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Determining volumes III

The man who asks a question is a fool for a minute, the man who does not ask is a fool for life, Confucius

Recall

Antiderivatives are fundamental concepts in calculus. They are the inverse operation of derivatives.

Given a function f(x), an antiderivative, also known as indefinite integral, F, is the function that can be differentiated to obtain the original function, that is, F’ = f, e.g., 3x2 -1 is the antiderivative of x3 -x +7 because $\frac{d}{dx} (x^3-x+7) = 3x^2 -1$. Symbolically, we write F(x) = $\int f(x)dx$.

The process of finding antiderivatives is called integration.

The Fundamental Theorem of Calculus states roughly that the integral of a function f over an interval is equal to the change of any antiderivate F (F'(x) = f(x)) between the ends of the interval, i.e., $\int_{a}^{b} f(x)dx = F(b)-F(a)=F(x) \bigg|_{a}^{b}$

Calculating volumes with integrals is tricky and involves a variety of techniques such as slicing, the shell method, and the washer method.

Solved exercises

To calculate the volume generated by revolving the curve y = x2 around the y-axis, we can use the method of cylindrical shells. The formula for finding the volume of revolution using cylindrical shells is: V = $2π\int_{a}^{b} x·f(x)dx$

Let’s calculate the volumen of each shell. Thickness = dx, height = a -y (where y = x2), base = 2πx, dV = (2πx)(a -y)dx = (2πx)(a -x2)dx = 2π(ax -x3), V =[y = a, y = x2 ⇒ x = √a] $\int_{0}^{\sqrt{a}} 2π(ax -x^3)dx = 2π(\frac{ax^2}{2}-\frac{x^4}{4})\bigg|_{0}^{\sqrt{a}} = 2π(\frac{a^2}{2}-\frac{a^2}{4}) = 2π\frac{a^2}{4} = \frac{π}{2}a^2$ -Figure 1.d.-.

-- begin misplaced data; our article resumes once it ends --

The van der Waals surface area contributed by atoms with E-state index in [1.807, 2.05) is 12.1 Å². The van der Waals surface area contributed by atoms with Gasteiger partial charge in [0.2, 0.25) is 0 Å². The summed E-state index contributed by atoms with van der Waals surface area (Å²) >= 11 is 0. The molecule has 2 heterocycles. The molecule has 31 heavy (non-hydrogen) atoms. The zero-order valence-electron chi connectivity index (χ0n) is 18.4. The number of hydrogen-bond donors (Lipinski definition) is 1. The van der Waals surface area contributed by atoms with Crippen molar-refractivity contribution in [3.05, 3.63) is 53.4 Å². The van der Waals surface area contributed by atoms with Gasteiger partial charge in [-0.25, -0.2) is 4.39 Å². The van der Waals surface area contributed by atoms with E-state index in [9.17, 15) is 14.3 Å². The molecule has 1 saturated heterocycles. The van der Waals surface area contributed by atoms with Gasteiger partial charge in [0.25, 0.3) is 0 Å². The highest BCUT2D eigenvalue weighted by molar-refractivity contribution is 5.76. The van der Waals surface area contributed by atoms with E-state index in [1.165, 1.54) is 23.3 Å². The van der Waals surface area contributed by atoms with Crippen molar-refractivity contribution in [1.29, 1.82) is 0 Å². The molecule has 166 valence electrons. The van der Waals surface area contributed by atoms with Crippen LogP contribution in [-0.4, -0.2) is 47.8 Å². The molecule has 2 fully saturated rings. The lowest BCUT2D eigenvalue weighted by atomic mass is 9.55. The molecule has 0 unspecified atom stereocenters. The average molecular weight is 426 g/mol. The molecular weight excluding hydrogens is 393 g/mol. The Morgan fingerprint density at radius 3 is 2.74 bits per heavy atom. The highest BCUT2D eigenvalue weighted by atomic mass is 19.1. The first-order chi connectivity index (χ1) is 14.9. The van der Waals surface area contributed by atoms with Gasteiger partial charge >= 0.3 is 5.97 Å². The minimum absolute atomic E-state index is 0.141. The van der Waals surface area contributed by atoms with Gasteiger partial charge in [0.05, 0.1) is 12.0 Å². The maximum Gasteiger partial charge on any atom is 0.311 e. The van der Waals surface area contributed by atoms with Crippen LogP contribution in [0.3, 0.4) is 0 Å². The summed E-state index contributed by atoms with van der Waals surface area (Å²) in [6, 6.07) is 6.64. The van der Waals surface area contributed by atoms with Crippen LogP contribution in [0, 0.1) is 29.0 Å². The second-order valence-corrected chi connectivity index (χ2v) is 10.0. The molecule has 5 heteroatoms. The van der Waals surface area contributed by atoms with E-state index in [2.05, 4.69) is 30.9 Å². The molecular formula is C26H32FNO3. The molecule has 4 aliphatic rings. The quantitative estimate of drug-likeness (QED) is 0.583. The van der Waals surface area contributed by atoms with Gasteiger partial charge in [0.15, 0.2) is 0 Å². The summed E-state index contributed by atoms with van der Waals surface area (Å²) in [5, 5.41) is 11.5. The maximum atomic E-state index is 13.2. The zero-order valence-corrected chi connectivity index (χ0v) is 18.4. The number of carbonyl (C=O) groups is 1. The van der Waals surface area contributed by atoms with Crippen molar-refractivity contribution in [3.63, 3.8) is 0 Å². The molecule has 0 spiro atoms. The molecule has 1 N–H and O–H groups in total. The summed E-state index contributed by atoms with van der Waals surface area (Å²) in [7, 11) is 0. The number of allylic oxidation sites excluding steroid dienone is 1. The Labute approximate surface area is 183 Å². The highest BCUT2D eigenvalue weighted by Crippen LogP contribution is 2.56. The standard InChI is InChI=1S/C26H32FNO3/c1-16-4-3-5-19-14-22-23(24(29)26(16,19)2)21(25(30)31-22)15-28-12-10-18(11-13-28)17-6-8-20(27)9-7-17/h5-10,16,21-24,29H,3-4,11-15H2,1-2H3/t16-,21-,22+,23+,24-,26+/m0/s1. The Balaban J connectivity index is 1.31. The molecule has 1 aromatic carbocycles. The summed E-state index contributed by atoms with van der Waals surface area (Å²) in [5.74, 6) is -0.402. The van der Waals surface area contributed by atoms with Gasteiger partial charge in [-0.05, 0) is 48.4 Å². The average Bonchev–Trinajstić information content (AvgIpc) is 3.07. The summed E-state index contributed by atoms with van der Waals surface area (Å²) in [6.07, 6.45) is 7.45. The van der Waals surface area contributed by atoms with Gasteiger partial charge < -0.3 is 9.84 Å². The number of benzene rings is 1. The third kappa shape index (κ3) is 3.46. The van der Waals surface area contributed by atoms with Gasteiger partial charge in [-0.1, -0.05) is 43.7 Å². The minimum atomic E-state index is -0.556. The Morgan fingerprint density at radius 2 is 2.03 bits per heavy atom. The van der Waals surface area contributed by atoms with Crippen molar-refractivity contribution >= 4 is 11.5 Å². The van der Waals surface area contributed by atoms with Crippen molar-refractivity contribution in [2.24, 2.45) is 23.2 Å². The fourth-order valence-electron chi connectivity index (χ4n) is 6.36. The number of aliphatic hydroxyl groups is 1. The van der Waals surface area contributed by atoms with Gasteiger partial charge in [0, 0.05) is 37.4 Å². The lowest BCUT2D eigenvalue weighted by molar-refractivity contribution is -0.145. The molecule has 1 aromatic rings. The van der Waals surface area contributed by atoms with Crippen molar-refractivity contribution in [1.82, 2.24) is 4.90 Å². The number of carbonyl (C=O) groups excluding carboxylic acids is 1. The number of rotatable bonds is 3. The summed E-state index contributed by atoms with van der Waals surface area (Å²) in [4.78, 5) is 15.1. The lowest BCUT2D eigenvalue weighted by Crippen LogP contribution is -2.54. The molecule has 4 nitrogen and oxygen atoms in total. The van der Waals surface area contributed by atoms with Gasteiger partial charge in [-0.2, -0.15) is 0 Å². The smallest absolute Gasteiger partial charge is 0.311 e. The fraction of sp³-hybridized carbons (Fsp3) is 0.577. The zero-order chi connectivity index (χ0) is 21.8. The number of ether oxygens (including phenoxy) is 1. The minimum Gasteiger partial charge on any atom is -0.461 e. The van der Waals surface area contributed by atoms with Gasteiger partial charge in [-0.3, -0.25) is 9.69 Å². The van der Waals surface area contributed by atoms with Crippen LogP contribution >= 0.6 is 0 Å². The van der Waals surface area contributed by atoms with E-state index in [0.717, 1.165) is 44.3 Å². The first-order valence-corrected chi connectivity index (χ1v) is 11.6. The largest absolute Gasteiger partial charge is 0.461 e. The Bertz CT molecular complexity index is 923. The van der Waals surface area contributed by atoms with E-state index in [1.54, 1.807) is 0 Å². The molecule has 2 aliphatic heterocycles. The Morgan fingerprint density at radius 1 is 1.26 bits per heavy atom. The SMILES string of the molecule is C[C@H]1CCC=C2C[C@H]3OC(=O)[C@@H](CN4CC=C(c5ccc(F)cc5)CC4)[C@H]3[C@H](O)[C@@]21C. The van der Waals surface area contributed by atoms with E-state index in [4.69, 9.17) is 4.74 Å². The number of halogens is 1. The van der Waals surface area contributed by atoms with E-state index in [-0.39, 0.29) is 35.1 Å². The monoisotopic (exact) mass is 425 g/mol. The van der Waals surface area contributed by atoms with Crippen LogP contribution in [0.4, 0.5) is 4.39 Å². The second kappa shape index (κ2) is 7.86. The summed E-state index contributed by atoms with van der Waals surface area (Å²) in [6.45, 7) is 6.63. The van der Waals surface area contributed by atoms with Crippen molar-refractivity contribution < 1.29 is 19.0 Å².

The solid of revolution is formed by revolving the region around the x-axis ⇒ the cross-sections are circles, A(x) = πr2 where r = f(x) = $\sqrt{x}$, and the volume is $\int_{1}^{4} πr^2dx = \int_{1}^{4} πxdx = π\frac{x^2}{2}\bigg|_{1}^{4} = π(\frac{16}{2}-\frac{1}{2}) = \frac{15π}{2}$.

 

Let’s calculate the points of intersections: $x^2 = 2 -x^2 ↭ 2(x^2-1) =0$ ↭ x = ±1.

V = $\int_{-1}^{1} A(x)dx$ =[By symmetry] 2$\int_{0}^{1} A(x)dx$ =[Each cross section is a square with side of length (2-x2)-x2] $2\int_{0}^{1} ((2-x^2)-x^2)^2dx = 2\int_{0}^{1} (2-2x^2)^2dx = 2\int_{0}^{1} (4 -8x^2 + 4x^4dx) = 2(4x-\frac{8}{3}x^3+\frac{4}{5}x^5)\bigg|_{0}^{1} = 2(4-\frac{8}{3}+\frac{4}{5}) = 2(\frac{60}{15}-\frac{40}{15}+\frac{12}{15}) = 2·\frac{32}{15} = \frac{64}{15}.$

 

We use the general slicing method to find the volume, V = $\int_{a}^{b} f(x)dx = \int_{\frac{-π}{2}}^{\frac{π}{2}} A(x)dx$[By symmetry] $2\int_{0}^{\frac{π}{2}} A(x)dx$ = [An isosceles right triangle is defined as a triangle with two equal sides known as the legs, a right angle, and two acute angles, A(x) = $\frac{1}{2}·\sqrt{cos(x)}·\sqrt{cos(x)}$] = $2\int_{0}^{\frac{π}{2}} \frac{1}{2}·(\sqrt{cos(x)})^2dx = \int_{0}^{\frac{π}{2}} cos(x)dx = sin(x)\bigg|_{0}^{\frac{π}{2}} = sin(\frac{π}{2})-sin(0) = 1.$

 

We have to use the washer method to find the volume of the solid formed by rotating two functions about an axis. The limits are logarithmic and are given in the question. We use the following formula: V = π·$\int_{a}^{b} (y_1^2-y_2^2)dx$